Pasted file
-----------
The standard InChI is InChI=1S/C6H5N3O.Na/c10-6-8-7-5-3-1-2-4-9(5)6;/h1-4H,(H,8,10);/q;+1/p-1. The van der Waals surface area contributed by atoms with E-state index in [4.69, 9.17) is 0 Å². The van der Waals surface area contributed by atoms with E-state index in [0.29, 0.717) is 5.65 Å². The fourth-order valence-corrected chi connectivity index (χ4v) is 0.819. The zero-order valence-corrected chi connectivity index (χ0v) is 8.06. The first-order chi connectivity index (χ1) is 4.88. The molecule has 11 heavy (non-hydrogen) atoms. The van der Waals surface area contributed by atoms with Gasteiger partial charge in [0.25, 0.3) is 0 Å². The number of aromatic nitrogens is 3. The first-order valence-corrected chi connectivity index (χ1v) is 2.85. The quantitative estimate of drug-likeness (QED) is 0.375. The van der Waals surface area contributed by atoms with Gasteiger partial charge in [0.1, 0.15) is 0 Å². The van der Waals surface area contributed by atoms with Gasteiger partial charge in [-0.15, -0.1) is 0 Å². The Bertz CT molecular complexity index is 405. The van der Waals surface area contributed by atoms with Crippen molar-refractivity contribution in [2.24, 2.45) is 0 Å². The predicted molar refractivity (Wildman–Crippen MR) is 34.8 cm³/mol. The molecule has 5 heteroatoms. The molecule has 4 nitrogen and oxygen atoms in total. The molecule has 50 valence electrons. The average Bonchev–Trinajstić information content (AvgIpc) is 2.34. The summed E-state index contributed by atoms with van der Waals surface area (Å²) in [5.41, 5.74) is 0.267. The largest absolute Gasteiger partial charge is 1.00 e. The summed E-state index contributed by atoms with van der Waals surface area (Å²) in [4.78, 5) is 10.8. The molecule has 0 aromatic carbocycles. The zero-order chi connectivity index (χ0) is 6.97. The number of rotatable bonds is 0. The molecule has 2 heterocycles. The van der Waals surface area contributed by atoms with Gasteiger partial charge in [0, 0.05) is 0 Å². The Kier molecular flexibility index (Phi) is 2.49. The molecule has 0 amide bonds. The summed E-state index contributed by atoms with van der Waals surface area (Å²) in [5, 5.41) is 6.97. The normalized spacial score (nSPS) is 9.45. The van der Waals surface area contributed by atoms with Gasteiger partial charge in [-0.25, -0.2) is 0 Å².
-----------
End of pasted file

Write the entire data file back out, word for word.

The standard InChI is InChI=1S/C6H5N3O.Na/c10-6-8-7-5-3-1-2-4-9(5)6;/h1-4H,(H,8,10);/q;+1/p-1. The van der Waals surface area contributed by atoms with E-state index in [4.69, 9.17) is 0 Å². The van der Waals surface area contributed by atoms with E-state index in [0.29, 0.717) is 5.65 Å². The fourth-order valence-corrected chi connectivity index (χ4v) is 0.819. The zero-order valence-corrected chi connectivity index (χ0v) is 8.06. The first-order chi connectivity index (χ1) is 4.88. The molecule has 11 heavy (non-hydrogen) atoms. The van der Waals surface area contributed by atoms with Gasteiger partial charge in [0.25, 0.3) is 0 Å². The number of aromatic nitrogens is 3. The first-order valence-corrected chi connectivity index (χ1v) is 2.85. The quantitative estimate of drug-likeness (QED) is 0.375. The van der Waals surface area contributed by atoms with Gasteiger partial charge in [0.1, 0.15) is 0 Å². The van der Waals surface area contributed by atoms with Gasteiger partial charge in [-0.15, -0.1) is 0 Å². The Bertz CT molecular complexity index is 405. The van der Waals surface area contributed by atoms with Crippen molar-refractivity contribution in [2.24, 2.45) is 0 Å². The predicted molar refractivity (Wildman–Crippen MR) is 34.8 cm³/mol. The molecule has 5 heteroatoms. The molecule has 4 nitrogen and oxygen atoms in total. The molecule has 50 valence electrons. The average Bonchev–Trinajstić information content (AvgIpc) is 2.34. The summed E-state index contributed by atoms with van der Waals surface area (Å²) in [5.41, 5.74) is 0.267. The largest absolute Gasteiger partial charge is 1.00 e. The summed E-state index contributed by atoms with van der Waals surface area (Å²) in [4.78, 5) is 10.8. The molecule has 0 aromatic carbocycles. The zero-order chi connectivity index (χ0) is 6.97. The number of rotatable bonds is 0. The molecule has 2 heterocycles. The van der Waals surface area contributed by atoms with Gasteiger partial charge in [0, 0.05) is 0 Å². The Kier molecular flexibility index (Phi) is 2.49. The molecule has 0 amide bonds. The summed E-state index contributed by atoms with van der Waals surface area (Å²) in [5, 5.41) is 6.97. The normalized spacial score (nSPS) is 9.45. The van der Waals surface area contributed by atoms with Gasteiger partial charge in [-0.25, -0.2) is 0 Å².